Moving on, Maddow has frequently been critical of pro-Trump outlet OAN. For some reason, she believes their "journalism" is of shoddy quality. And last year, she reported on a story that actually came from another outlet (The Daily Beast) about the fuzzy ethical lines that are characteristic of the OAN operation. Specifically, Maddow said: "We literally learned today that that outlet the President is promoting shares staff with the Kremlin. In this case, the most obsequiously pro-Trump right wing news outlet in America really literally is paid Russian propaganda. Their on-air U.S. politics reporter is paid by the Russian government to produce propaganda for that government."

OAN did not like being called out for allowing one of their reporters (specifically, Kristian Rouz) to work for the Russian government, and so they sued Maddow for defamation. Perhaps they retained Rudy Giuliani or Sidney Powell for the job, since whoever served as counsel apparently doesn't understand how defamation works. To start, Maddow was reporting (accurately) on someone else's story, which is legal in nearly all circumstances. For some reason, OAN didn't go after the original outlet, preferring instead a much-higher-profile target. It's almost like they just wanted some free PR, and didn't care if they had to abuse the legal process to get it. There's also one other small problem with OAN's suit, namely that the truth is an absolute defense against defamation. And Rouz really does work for Sputnik, which really is funded by the Russian government.

Anyhow, OAN lost in the initial trial, and yesterday they lost on appeal. In addition, the low-rent network is going to have to pay a high-rent $250,000 (or possibly more) to Maddow and MSNBC to cover their legal fees. She better make sure she collects that judgment before Dominion Voting Systems gets their hands on OAN.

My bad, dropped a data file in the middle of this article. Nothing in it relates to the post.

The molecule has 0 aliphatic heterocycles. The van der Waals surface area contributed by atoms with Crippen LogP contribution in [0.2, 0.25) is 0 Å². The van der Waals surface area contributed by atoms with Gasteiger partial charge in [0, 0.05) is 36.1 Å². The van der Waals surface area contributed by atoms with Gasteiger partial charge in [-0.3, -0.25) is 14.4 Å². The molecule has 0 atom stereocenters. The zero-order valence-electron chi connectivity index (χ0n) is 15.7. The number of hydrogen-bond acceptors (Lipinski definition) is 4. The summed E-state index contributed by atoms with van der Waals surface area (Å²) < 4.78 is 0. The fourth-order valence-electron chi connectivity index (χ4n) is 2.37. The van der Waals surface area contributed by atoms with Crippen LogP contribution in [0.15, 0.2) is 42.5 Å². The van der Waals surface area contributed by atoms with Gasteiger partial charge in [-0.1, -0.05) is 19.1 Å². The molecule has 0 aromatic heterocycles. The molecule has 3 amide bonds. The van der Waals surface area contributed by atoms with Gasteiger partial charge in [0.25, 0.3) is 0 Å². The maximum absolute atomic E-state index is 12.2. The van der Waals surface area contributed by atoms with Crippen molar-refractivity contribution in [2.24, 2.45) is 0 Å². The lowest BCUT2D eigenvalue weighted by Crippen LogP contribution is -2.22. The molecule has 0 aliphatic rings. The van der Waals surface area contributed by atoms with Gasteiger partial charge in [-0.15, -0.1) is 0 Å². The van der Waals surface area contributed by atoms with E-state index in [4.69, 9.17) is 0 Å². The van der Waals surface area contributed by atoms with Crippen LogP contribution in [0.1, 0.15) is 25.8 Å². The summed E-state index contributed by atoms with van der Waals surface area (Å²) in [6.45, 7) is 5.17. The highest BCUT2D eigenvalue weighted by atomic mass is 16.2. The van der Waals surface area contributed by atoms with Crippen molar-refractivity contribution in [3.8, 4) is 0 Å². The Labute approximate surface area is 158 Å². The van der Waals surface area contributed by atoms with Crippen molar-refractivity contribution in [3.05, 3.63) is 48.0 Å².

And as long as we're on the subject of cable news personalities (non right-wing division), we had an item yesterday on the piece Jeffrey Toobin wrote arguing that Donald Trump should not be prosecuted for federal crimes. As we noted, we are not lawyers, even if we play them on the Internet. However, we were underwhelmed by his commentary on specific laws—which seemed rushed, like he had something better to do with his time—as well as his overall conclusion that the U.S. is too classy to prosecute former presidents. It turns out that actual lawyers were also unimpressed, with the result that Toobin was flayed on social media yesterday. For example, emeritus Harvard professor of law Laurence Tribe tweeted:

.@JeffreyToobin says AG Garland shouldn’t even investigate Trump’s role in the seditious insurrection because ”the leading precedent ... comes from a case from 1863!“ Hmmm. Could that maybe be because... wait for it: This is the first insurrection we’ve had since the Civil War?

— Laurence Tribe (@tribelaw) August 17, 2021

The quality of that piece is also causing many to raise the question, once again, why CNN is so very committed to having this particular lawyer as their legal analyst, given his history. There are many fine attorneys in this country, and most of them are not, for lack of a better term, overexposed. (Z)

Abbott Is Diagnosed with COVID-19

We don't use stories with actual death or human suffering in our weekly schadenfreude reports, which is undoubtedly for the best. Others do not feel so constrained, however, and so there was much glee in some (mostly left-wing) quarters when the news broke yesterday that Gov. Greg Abbott (R-TX) has tested positive for COVID-19. Given his outspoken stance against mask/vaccine mandates, his illness seems to many observers to be an excellent example of "As ye sow, so shall ye reap." Or of karma, if you prefer a more eastern formulation of the same concept.